In the United States, the phrase "international health" was historically used to refer to public health issues with global implications. The term "global health" became more commonly used in the late 1980s to signify a more inclusive approach, one that considered developed nations like the United States as part of the international health spectrum. 26 The meanings of global health were based on broad interpretations of what constitutes "health," defined by WHO as "not only the absence of infirmity and disease but also a state of physical, mental, and social well-being." 27 Emerging understandings of health as a human right supported fundamental levels of health services for all persons. 28 Increasingly, protecting individual and populational health included (1) controlling communicable and chronic diseases and (2) providing support for the determinants of physical and mental health (e.g., provision of basic necessities like food, water, and adequate housing; avoidance of unwarranted discrimination; respect for individual and group rights). Based on these and other trends, in 1997 the Institute of Medicine proffered its definition of global health as ". . . health problems, issues, and concerns that transcend national boundaries, may be influenced by circumstances or experiences in other countries, and are best addressed by cooperative actions and solutions." 29 Though broad, this definition encapsulates many of the modern, well-recognized challenges of global health such as HIV/AIDS, 30 tuberculosis, cancer, heart disease, obesity, tobacco-related illnesses, poverty, 31 and malnourishment.

Reconceptualizing health statuses across populations illuminated the modern objective of global health to improve health inequities worldwide. 32 Disparities in health outcomes among nations are significant and increasing in recent years, 34 especially in the poorest countries. 32 Simply put, the poor are getting sicker while the wealthy are getting healthier. 35 Many believe that the primary aim of global health should be to ease the significant burden of disease borne by a small proportion of the world's population. 36 While national governments' involvement in global health initiatives may be primarily driven by their desire to protect the health of their populations, motivation also derives from ethical and human rights concerns about the injustice of health disparities and the potential economic impact of failing to addressing these inequities. 37 Promoting global health, it seems, is not only good for the health of populations, but also good business, and critical to maintaining national security. Accordingly, the objectives of global health initiatives are twofold: (1) to resolve public health problems and concerns that cross national boundaries, and (2) to implement strategies and infrastructure, both nationally and internationally, to improve long-term health outcomes among vulnerable populations worldwide.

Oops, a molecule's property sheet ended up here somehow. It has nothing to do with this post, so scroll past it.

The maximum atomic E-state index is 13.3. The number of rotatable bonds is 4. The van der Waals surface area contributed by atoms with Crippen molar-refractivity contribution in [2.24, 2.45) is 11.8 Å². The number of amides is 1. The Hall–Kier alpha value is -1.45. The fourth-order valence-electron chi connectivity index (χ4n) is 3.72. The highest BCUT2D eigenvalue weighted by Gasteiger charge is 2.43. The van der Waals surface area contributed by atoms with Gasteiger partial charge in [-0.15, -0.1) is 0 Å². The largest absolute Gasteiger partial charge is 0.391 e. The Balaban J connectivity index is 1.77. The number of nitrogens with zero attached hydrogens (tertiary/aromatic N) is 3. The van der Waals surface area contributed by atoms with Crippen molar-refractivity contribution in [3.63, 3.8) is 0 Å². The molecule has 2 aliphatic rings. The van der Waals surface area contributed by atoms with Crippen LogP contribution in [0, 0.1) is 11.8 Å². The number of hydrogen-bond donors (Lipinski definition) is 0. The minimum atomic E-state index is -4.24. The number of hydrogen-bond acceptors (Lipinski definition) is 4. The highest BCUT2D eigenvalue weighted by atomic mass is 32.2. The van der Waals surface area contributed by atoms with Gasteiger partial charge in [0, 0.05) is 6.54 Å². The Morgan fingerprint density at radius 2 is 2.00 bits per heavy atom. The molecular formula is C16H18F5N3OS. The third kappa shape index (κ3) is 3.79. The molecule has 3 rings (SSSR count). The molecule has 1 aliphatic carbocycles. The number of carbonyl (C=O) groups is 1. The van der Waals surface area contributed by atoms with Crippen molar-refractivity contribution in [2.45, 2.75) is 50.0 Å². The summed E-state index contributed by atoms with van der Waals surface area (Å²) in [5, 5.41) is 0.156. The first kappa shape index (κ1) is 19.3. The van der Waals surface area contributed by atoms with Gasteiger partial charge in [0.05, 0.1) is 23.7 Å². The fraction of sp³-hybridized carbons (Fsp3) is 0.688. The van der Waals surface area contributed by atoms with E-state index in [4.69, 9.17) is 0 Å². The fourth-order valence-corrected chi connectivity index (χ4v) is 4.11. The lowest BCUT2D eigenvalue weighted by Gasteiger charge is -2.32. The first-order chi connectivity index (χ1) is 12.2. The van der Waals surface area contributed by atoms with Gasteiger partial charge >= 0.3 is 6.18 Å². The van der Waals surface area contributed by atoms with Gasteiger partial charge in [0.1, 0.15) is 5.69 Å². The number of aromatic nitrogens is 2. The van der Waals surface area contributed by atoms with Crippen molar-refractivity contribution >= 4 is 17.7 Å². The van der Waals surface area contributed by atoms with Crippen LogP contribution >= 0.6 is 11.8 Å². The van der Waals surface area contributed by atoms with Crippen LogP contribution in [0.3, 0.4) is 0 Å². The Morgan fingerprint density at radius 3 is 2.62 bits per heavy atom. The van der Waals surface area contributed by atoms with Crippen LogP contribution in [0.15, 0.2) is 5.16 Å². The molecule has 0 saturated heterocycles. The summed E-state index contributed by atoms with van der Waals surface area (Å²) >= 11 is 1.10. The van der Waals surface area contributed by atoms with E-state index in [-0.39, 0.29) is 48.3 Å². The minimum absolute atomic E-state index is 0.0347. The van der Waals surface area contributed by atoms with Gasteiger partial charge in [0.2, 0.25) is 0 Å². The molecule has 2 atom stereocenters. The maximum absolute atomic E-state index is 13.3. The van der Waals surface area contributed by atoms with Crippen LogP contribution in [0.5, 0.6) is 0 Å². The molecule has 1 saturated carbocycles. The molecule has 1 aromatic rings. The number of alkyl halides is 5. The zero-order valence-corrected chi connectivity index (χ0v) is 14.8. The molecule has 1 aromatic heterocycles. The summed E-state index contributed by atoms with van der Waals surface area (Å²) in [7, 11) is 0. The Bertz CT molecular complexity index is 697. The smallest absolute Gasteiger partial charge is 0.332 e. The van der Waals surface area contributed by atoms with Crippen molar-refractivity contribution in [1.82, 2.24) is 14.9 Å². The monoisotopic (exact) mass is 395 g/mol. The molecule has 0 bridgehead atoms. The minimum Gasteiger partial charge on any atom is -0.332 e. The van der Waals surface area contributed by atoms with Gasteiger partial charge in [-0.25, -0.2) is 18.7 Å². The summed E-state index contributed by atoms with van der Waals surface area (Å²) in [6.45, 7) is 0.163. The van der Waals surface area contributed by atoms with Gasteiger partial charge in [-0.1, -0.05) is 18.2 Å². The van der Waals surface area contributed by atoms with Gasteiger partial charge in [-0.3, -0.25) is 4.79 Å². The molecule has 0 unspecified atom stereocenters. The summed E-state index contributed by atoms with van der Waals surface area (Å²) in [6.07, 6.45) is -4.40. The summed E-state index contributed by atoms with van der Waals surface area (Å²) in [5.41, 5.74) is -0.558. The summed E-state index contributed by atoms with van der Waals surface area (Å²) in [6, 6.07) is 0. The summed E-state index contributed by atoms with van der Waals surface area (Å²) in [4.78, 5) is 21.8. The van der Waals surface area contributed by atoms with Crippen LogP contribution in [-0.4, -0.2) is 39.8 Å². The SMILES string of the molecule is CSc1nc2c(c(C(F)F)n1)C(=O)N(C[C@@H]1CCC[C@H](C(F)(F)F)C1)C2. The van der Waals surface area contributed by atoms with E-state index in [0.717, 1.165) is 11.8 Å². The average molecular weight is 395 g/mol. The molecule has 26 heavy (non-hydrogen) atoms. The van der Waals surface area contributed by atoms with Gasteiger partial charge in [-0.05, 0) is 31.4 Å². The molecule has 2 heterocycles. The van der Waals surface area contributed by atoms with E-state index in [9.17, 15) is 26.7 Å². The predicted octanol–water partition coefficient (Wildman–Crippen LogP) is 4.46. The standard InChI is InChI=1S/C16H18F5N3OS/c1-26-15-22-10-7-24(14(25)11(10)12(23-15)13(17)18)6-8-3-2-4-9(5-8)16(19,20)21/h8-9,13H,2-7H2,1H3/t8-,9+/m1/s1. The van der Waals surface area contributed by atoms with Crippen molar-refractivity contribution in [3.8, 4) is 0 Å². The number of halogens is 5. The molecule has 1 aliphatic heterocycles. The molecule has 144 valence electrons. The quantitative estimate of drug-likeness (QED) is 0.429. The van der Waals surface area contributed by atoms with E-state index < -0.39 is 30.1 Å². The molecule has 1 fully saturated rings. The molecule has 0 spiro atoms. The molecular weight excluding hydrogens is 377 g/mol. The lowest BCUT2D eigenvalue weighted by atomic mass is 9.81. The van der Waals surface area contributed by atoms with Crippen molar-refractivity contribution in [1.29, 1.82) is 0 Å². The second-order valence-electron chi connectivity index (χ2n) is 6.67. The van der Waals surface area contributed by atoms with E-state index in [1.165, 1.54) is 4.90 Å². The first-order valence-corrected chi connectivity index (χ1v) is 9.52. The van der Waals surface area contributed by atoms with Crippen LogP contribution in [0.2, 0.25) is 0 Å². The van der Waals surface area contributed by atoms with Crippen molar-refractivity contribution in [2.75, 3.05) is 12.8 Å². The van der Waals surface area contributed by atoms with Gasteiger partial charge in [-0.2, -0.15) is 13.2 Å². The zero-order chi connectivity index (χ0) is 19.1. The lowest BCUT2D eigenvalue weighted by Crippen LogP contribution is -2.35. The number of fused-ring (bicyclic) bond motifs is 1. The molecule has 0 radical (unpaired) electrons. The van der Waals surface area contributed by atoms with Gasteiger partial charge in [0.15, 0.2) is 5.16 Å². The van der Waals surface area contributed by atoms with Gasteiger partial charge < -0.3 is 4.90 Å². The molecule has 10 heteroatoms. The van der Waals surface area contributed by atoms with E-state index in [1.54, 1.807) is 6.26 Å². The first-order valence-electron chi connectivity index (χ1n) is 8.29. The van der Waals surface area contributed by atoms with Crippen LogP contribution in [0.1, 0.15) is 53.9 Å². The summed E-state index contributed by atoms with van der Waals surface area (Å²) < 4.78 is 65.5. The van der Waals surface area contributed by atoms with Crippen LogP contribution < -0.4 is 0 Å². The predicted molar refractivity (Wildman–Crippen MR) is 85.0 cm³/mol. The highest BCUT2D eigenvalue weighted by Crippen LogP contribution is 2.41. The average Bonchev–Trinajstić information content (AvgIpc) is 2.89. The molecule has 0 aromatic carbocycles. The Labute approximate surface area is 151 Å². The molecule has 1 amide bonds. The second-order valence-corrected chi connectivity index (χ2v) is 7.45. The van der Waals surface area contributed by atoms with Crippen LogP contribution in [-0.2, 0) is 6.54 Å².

III. Role of Law in Addressing Global Health

Practitioners and academics in multiple disciplines, including ethics, economics, security and politics as well as public health and medicine, have essential roles in protecting global health. Laws and corresponding policies, however, also play a significant part in addressing global health objectives. They can facilitate governmental or private sector involvement, authorize specific actions (or inactions) of persons and entities, assign responsibilities among international partners, and secure essential funding. Regrettably, laws can also impede global health goals. 38 Reflected in this observation is the need to clearly define global health law to sustain the role of law in achieving global health improvements.

Borrowing from the Institute of Medicine's broad conception of global health discussed above, we define global health law as:

the study, practice, and application of international (e.g., treaties, agreements, conventions) and domestic (e.g., constitutional norms, statutes, regulations) laws to ameliorate health challenges that (1) transcend national boundaries, and (2) may only be addressed through transnational cooperation, action, and solutions.

Admittedly, our definition suffers from weaknesses and shortcomings. It does not prescribe how to use law to improve global health outcomes, offers no prioritization of specific legal issues that should be addressed, admits no tradeoffs in using the law to protect global health, and fails to address the limits of law to resolve international health concerns. Critics may suggest that our conception of global health law is not so much a definition of the term as it is a restatement. Our objective, however, is not to define the mission of global health law (which may be indeterminable by any single account). Rather, we seek to provide a contextual definition that supports the use of law, in its varied forms, as a tool for positive interventions.